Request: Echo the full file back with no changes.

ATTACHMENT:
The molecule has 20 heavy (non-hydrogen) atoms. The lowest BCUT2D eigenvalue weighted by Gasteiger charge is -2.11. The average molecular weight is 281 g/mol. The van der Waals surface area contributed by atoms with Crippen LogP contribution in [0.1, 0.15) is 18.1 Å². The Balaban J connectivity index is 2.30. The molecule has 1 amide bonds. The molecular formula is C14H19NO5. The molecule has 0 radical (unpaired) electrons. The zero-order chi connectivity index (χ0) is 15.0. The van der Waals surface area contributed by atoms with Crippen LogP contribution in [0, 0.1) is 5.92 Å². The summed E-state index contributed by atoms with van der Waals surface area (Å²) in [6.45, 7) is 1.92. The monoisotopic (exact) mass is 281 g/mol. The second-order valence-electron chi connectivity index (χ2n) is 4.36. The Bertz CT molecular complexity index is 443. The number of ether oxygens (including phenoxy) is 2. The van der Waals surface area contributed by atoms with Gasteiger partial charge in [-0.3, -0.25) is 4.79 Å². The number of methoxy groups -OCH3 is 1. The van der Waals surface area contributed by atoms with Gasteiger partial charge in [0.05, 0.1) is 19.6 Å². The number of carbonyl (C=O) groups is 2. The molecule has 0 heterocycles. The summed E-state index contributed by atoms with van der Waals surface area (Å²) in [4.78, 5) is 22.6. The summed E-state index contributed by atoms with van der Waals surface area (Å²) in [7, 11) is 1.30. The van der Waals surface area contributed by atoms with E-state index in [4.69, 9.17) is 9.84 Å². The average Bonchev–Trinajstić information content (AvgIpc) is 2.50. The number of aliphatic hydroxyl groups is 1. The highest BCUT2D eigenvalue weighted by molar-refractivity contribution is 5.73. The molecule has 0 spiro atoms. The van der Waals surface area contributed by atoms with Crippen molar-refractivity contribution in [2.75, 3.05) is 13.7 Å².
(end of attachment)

The molecule has 20 heavy (non-hydrogen) atoms. The lowest BCUT2D eigenvalue weighted by Gasteiger charge is -2.11. The average molecular weight is 281 g/mol. The van der Waals surface area contributed by atoms with Crippen LogP contribution in [0.1, 0.15) is 18.1 Å². The Balaban J connectivity index is 2.30. The molecule has 1 amide bonds. The molecular formula is C14H19NO5. The molecule has 0 radical (unpaired) electrons. The zero-order chi connectivity index (χ0) is 15.0. The van der Waals surface area contributed by atoms with Crippen LogP contribution in [0, 0.1) is 5.92 Å². The summed E-state index contributed by atoms with van der Waals surface area (Å²) in [6.45, 7) is 1.92. The monoisotopic (exact) mass is 281 g/mol. The second-order valence-electron chi connectivity index (χ2n) is 4.36. The Bertz CT molecular complexity index is 443. The number of ether oxygens (including phenoxy) is 2. The van der Waals surface area contributed by atoms with Gasteiger partial charge in [-0.3, -0.25) is 4.79 Å². The number of methoxy groups -OCH3 is 1. The van der Waals surface area contributed by atoms with Gasteiger partial charge in [0.05, 0.1) is 19.6 Å². The number of carbonyl (C=O) groups is 2. The molecule has 0 heterocycles. The summed E-state index contributed by atoms with van der Waals surface area (Å²) in [4.78, 5) is 22.6. The summed E-state index contributed by atoms with van der Waals surface area (Å²) in [7, 11) is 1.30. The van der Waals surface area contributed by atoms with E-state index in [4.69, 9.17) is 9.84 Å². The average Bonchev–Trinajstić information content (AvgIpc) is 2.50. The number of aliphatic hydroxyl groups is 1. The highest BCUT2D eigenvalue weighted by molar-refractivity contribution is 5.73. The molecule has 0 spiro atoms. The van der Waals surface area contributed by atoms with Crippen molar-refractivity contribution in [2.75, 3.05) is 13.7 Å².